- Clarity. Once we are talking about software requirements specification, there is no place for ambiguity. That is why you should use simple and straightforward language to describe the requirements, so that your words don’t have any alternative interpretation. Avoid words that cause confusion. Don’t say something like “the app should load as soon as possible” or “the software should be able to process approximately 10, 000 inquiries within 3-5 minutes”. If you are not sure about certain requirements at that point, just don’t write them. Trust us, you’ll amend your SRS many times.
- Customer-centeredness. Once you’re going to write an SRS, you should research your target audience and develop at least one user persona for your product. It is reasonable to include any important information about your intended audience to give developers and designers an understanding of who will use the product. Your team shouldn’t base their work on wild guesses and gut feeling, so adding a detailed description of user personas is a good way to avoid many confusions.
- Prioritization. Describe the requirements according to the priority they have to your business. When it comes to functional requirements, we even suggest you mark each feature as must have, should have, and can have. The must-have features will be the top priority and comprise your minimum viable product (MVP). Should-have features are important, but only when you release your MVP. Can-haves include the rest of features that you may add to the project’s backlog and develop them later when the necessity arises.
- Flexibility. You have to to ensure that your SRS is easy to change at any moment. For that reason, don’t add too much extra information that is unnecessary at the current stage of your product development life cycle. Besides, having a change log to track all changes made is a decision you will thank yourself for at some point.
- Traceability. Every requirement should have its own ID in order to trace it within the whole system of documentation. Additionally, assigning unique IDs to each requirement significantly helps to avoid misunderstandings between team members, as the whole team understands what requirement is under discussion at the moment. We also recommend you create a traceability matrix to see the full picture of requirements.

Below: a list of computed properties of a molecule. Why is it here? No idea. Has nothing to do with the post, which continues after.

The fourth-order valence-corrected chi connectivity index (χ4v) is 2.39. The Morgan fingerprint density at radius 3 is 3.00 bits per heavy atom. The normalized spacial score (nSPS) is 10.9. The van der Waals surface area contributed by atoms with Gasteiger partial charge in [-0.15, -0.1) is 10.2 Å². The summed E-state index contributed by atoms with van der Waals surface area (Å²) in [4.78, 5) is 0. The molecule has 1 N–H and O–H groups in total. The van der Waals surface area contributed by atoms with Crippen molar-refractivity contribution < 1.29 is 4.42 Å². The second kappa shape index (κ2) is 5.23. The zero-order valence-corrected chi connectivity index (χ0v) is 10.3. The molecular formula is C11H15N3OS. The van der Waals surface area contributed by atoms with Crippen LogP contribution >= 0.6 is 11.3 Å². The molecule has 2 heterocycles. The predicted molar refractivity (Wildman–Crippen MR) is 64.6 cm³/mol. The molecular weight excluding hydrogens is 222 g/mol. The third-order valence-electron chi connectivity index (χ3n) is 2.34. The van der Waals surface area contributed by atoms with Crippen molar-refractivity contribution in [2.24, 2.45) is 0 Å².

- Consistency. It goes without saying that requirements should not contradict each other in your SRS. However, consistency has to be present in everything: terms, measures (hello, NASA!), user personas, project roles, to name a few. Also, don’t forget to add a glossary for terms that are uncommon. A concisely written SRS doesn’t cause misunderstandings and confusions. Your development team shouldn’t waste time clarifying this or that part of the software requirements.
Feeling like you could use some help? JatApp is at your service
Even though writing an SRS isn’t that difficult, you may still face many barriers related to business, design, or development aspects of your software product. But it’s not a problem after all, once you have JatApp — a software development company that has written and successfully implemented more than 200 specifications for projects of different industries and scale. Moreover, 99% of our customers were satisfied with the end results we delivered. You may just have an intention to build some product, and our business analysts can help you with developing a detailed concept of your solution.
Get in touch with us to learn more about how we work. We will get back to you as soon as possible.